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  Table of contents Issue Twenty-three JASON MACKEY'S LAST RIDE

by
GILLIAN KING CARGILE
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T

he first thing I can tell you about Jason Mackey is that you shouldn’t feel sorry he’s dead. He was a bad kid. My grandma used to say that he was always “up to something” and that what he was “up to” was “no good.”



The second thing I can tell you is that he had it coming. The parents and teachers and other adults, who didn’t know him like we knew him, murmured things like “such a shame” and “waste of potential” and “such a tragedy; he was only thirteen.” In the weeks and months after it happened, they squeezed our shoulders and patted our heads and, when they thought we weren’t looking, they quick wiped away quiet tears. But they weren’t really crying for Jason Mackey.



They were crying because they were worried about their own kids. Thinking it could have been little Janie or Sammy who died. They were crying for themselves and the hundred thousand stupid things they did when they were younger. The things that could have landed them in coffins. My grandma used to say, “It’s amazing any of us ever survive childhood.”



The third thing I can tell you is that it wasn’t the go-kart that killed him. It wasn’t the scarf either. The long one that he wrapped around his neck, so he looked like a real old-fashioned race car driver. The one that flew out behind him like a checkered flag and wound around the quick-spinning wheel of the go-kart. Strangling him. Snapping his neck. End of the race, Jason Mackey. There’s the finish line.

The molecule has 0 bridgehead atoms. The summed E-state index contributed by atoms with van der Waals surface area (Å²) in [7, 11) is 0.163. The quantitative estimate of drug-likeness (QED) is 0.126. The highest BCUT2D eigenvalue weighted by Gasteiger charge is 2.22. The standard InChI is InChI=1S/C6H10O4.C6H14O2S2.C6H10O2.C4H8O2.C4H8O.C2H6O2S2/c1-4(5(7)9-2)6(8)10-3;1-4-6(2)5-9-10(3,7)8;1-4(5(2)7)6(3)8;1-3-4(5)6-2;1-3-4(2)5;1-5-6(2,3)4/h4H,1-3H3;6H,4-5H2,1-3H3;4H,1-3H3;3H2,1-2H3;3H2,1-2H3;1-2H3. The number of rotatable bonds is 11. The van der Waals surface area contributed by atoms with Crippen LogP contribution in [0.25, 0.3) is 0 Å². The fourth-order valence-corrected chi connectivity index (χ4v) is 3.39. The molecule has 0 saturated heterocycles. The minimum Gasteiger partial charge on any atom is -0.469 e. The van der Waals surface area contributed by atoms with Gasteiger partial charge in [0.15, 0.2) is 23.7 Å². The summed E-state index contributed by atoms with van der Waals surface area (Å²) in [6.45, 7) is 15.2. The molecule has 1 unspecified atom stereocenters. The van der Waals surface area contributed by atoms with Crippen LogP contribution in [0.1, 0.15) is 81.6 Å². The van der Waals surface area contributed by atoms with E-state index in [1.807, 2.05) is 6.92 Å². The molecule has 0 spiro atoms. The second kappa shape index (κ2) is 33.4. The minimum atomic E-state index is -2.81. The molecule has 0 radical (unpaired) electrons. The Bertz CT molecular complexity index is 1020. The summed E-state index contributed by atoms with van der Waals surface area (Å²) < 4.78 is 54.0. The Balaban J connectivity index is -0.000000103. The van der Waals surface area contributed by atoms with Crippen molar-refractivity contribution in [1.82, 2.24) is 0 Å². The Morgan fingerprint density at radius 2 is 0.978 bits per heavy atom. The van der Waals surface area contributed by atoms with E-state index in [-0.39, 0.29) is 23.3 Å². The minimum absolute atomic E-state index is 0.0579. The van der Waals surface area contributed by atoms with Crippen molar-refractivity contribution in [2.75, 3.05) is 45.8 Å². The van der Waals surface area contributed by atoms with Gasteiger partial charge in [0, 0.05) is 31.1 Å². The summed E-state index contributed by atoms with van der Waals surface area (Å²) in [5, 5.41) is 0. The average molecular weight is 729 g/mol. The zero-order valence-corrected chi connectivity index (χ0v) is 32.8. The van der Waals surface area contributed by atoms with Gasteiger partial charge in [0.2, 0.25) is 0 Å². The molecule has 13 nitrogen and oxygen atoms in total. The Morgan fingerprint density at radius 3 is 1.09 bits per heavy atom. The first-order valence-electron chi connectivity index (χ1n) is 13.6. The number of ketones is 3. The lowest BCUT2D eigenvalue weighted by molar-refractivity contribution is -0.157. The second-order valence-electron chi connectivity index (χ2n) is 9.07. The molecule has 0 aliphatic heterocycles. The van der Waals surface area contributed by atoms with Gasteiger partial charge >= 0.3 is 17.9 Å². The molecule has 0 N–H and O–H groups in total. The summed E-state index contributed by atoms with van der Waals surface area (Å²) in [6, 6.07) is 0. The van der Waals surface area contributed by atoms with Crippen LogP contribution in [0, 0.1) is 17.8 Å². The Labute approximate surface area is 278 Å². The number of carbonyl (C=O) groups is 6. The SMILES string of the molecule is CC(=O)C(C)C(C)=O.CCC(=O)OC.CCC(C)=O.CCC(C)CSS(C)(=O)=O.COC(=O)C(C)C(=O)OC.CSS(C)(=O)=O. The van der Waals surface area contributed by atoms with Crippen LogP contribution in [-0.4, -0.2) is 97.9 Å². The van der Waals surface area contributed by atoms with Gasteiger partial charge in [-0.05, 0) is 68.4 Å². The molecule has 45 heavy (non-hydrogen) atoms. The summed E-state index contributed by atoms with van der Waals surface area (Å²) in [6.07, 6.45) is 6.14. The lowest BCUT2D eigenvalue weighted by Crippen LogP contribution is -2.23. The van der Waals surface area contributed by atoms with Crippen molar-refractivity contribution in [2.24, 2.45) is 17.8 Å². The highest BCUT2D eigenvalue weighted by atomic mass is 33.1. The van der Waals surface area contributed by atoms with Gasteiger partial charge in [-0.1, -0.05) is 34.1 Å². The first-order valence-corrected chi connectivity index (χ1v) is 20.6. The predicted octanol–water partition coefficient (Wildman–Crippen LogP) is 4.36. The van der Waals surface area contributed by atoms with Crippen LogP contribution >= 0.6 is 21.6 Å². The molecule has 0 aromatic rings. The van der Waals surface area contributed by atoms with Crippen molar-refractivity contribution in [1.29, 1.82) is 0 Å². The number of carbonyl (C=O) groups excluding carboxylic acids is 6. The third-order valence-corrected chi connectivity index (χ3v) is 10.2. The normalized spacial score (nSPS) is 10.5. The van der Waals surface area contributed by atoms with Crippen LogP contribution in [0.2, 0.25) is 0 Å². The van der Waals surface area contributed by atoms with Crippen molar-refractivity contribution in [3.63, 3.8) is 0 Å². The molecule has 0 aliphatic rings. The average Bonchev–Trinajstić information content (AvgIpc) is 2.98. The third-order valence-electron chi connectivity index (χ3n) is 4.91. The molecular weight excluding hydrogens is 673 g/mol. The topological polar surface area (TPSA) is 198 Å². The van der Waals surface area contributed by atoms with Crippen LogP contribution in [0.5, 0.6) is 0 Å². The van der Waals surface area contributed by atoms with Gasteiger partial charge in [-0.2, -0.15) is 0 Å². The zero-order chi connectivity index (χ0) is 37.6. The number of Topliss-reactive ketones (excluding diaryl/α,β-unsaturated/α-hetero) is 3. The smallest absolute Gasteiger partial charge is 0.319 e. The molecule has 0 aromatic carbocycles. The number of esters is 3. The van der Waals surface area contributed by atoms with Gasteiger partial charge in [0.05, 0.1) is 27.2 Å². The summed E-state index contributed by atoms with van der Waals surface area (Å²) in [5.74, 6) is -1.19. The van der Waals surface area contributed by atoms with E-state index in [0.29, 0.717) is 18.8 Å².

It could have been the rusty bait bucket that killed him. The one we all spat into. The one we dripped little drops of blood from our pricked fingertips into when we whisper-chanted the words my grandma carried up with her from the Deep South, from the moss and snake and magic-filled swamps of southern Louisiana where she was born and raised. My grandma used to say, “Sometimes with voodoo, bébé, you’re gonna need a little blood.”



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The summer after sixth grade was the summer of earaches. That’s what I think of first. The earaches. Not the sound that Jason’s neck made during his last go-kart ride. The earaches came out of nowhere. I was at the grocery store meat counter waiting for a hundred-thousand years while my grandma haggled with the butcher over ingredients for her special stew when something burst in my head. There was a whining hum, like a loud, fat mosquito had landed heavy on my lobe. Had let me know that it wasn’t going to bite me now, but it was coming for me. Through the window of the meat counter, the red and white marbled meat slabs wobbled in front of my eyes. The grocery store sounds of squeaky carts, soft Muzak, and screeching babies seemed like they were coming from underwater, rising from the bottom of the lake. That day, one ear filled up with searing evil. The next day, the other did too. I’d wake up with bloody earwax on my pillow.